Funds authorized by Congress
Premiums from people enrolled in Medicare Part B (Medical Insurance) and Medicare prescription drug coverage (Part D)
Other sources, like interest earned on the trust fund investments
What does it pay for?

Part B benefits
Part D
Medicare Program administration, like costs for paying benefits and for combating fraud and abuse

https://www.medicare.gov/about-us/how-medicare-is-funded/medicare-funding.html



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Response to The Velveteen Ocelot (Reply #1)

Fri Jul 28, 2017, 12:06 PM

6. I disagree. When we say tax revenue we mean

 

the taxes we all pay to cover a multitude of giverment programs.

Medicare part A is paid buy individual withholdings from salary and buy the employer. That is not "taxes".

Taking part B out of social security that was also a witholding from salariy and employer payments is not "taxes"

Taking it out of social security is just a convenience rather than making monthly payments.

Part D is paid for by individuals through insurance as is suplimental.

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Response to wasupaloopa (Reply #6)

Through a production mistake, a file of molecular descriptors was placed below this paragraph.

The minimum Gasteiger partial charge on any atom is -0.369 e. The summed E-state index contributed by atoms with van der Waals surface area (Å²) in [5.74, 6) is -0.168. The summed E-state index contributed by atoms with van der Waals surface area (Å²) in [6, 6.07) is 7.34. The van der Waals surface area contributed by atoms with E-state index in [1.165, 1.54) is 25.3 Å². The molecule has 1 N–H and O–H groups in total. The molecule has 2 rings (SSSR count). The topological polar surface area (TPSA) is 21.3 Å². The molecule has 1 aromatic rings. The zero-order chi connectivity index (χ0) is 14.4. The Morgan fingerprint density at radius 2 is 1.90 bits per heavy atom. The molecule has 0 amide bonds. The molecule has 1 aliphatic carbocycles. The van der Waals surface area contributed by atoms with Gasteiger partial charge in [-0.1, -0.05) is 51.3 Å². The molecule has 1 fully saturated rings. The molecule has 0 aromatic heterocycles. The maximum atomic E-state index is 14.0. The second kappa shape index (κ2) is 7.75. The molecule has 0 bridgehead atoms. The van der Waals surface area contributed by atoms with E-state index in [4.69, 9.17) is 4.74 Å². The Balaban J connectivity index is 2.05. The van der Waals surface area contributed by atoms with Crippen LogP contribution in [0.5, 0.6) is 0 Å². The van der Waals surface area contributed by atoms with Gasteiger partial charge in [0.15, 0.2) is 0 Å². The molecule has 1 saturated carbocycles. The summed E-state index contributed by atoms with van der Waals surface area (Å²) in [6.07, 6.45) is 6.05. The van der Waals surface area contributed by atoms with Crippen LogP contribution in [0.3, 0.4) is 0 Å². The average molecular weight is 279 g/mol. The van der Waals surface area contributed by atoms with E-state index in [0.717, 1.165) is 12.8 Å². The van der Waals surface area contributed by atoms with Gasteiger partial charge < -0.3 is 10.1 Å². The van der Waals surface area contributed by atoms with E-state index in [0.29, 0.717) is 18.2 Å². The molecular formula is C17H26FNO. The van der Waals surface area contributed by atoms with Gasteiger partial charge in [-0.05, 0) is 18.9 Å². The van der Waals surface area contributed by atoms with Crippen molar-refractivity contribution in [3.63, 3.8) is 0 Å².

Fri Jul 28, 2017, 12:18 PM

7. Wrong 41% of Medicare funding comes from general revenues.

Medicare is funded primarily from three sources: general revenues (41%), payroll taxes (38%), and beneficiary premiums (13%) (Figure 6). Part A is financed primarily through a 2.9% tax on earnings paid by employers and employees (1.45% each) (accounting for 87% of Part A revenue).

Jul 24, 2015 Kaiser Foundation
http://www.kff.org/medicare/fact-sheet/medicare-spending-and-financing-fact-sheet/

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Response to bronxiteforever (Reply #7)

Fri Jul 28, 2017, 12:28 PM

8. Yes I left that out my fault. My main idea

 

is that single payer is not paid by premiums as Medicare is. So we should not think Medicare for all and single payer are the same thing.